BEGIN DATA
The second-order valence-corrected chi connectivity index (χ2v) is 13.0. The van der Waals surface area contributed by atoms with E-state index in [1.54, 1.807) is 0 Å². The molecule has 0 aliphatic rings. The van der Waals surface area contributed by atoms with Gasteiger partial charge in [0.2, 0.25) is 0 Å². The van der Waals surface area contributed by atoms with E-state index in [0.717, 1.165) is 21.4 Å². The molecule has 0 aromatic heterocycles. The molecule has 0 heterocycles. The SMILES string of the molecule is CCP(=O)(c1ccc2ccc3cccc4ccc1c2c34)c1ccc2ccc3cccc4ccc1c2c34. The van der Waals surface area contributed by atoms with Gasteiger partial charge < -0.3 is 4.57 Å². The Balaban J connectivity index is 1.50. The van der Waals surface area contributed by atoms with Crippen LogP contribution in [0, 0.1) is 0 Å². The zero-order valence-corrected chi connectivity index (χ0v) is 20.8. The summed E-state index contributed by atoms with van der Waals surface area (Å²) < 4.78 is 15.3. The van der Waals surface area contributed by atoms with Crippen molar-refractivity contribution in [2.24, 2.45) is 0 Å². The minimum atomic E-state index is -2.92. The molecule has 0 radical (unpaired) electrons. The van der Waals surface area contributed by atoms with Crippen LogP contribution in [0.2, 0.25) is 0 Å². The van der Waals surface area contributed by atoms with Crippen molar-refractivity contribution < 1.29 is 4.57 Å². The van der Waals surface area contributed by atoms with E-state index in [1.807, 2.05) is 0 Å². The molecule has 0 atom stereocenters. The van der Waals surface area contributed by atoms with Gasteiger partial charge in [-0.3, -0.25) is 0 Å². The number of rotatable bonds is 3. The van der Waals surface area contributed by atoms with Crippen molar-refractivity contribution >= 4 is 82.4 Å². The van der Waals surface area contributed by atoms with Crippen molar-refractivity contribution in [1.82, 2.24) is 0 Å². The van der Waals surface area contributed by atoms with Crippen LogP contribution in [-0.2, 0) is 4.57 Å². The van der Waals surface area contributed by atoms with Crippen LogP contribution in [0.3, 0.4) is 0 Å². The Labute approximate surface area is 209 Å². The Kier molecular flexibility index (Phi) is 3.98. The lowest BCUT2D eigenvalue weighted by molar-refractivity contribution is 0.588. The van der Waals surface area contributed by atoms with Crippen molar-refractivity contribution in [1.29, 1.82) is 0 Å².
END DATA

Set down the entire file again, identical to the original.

The second-order valence-corrected chi connectivity index (χ2v) is 13.0. The van der Waals surface area contributed by atoms with E-state index in [1.54, 1.807) is 0 Å². The molecule has 0 aliphatic rings. The van der Waals surface area contributed by atoms with Gasteiger partial charge in [0.2, 0.25) is 0 Å². The van der Waals surface area contributed by atoms with E-state index in [0.717, 1.165) is 21.4 Å². The molecule has 0 aromatic heterocycles. The molecule has 0 heterocycles. The SMILES string of the molecule is CCP(=O)(c1ccc2ccc3cccc4ccc1c2c34)c1ccc2ccc3cccc4ccc1c2c34. The van der Waals surface area contributed by atoms with Gasteiger partial charge < -0.3 is 4.57 Å². The Balaban J connectivity index is 1.50. The van der Waals surface area contributed by atoms with Crippen LogP contribution in [0, 0.1) is 0 Å². The zero-order valence-corrected chi connectivity index (χ0v) is 20.8. The summed E-state index contributed by atoms with van der Waals surface area (Å²) < 4.78 is 15.3. The van der Waals surface area contributed by atoms with Crippen molar-refractivity contribution in [2.24, 2.45) is 0 Å². The minimum atomic E-state index is -2.92. The molecule has 0 radical (unpaired) electrons. The van der Waals surface area contributed by atoms with Crippen LogP contribution in [0.2, 0.25) is 0 Å². The van der Waals surface area contributed by atoms with Crippen molar-refractivity contribution < 1.29 is 4.57 Å². The van der Waals surface area contributed by atoms with E-state index in [1.807, 2.05) is 0 Å². The molecule has 0 atom stereocenters. The van der Waals surface area contributed by atoms with Gasteiger partial charge in [-0.3, -0.25) is 0 Å². The number of rotatable bonds is 3. The van der Waals surface area contributed by atoms with Crippen molar-refractivity contribution >= 4 is 82.4 Å². The van der Waals surface area contributed by atoms with Crippen molar-refractivity contribution in [1.82, 2.24) is 0 Å². The van der Waals surface area contributed by atoms with Crippen LogP contribution in [-0.2, 0) is 4.57 Å². The van der Waals surface area contributed by atoms with Crippen LogP contribution in [0.3, 0.4) is 0 Å². The Labute approximate surface area is 209 Å². The Kier molecular flexibility index (Phi) is 3.98. The lowest BCUT2D eigenvalue weighted by molar-refractivity contribution is 0.588. The van der Waals surface area contributed by atoms with Crippen molar-refractivity contribution in [1.29, 1.82) is 0 Å².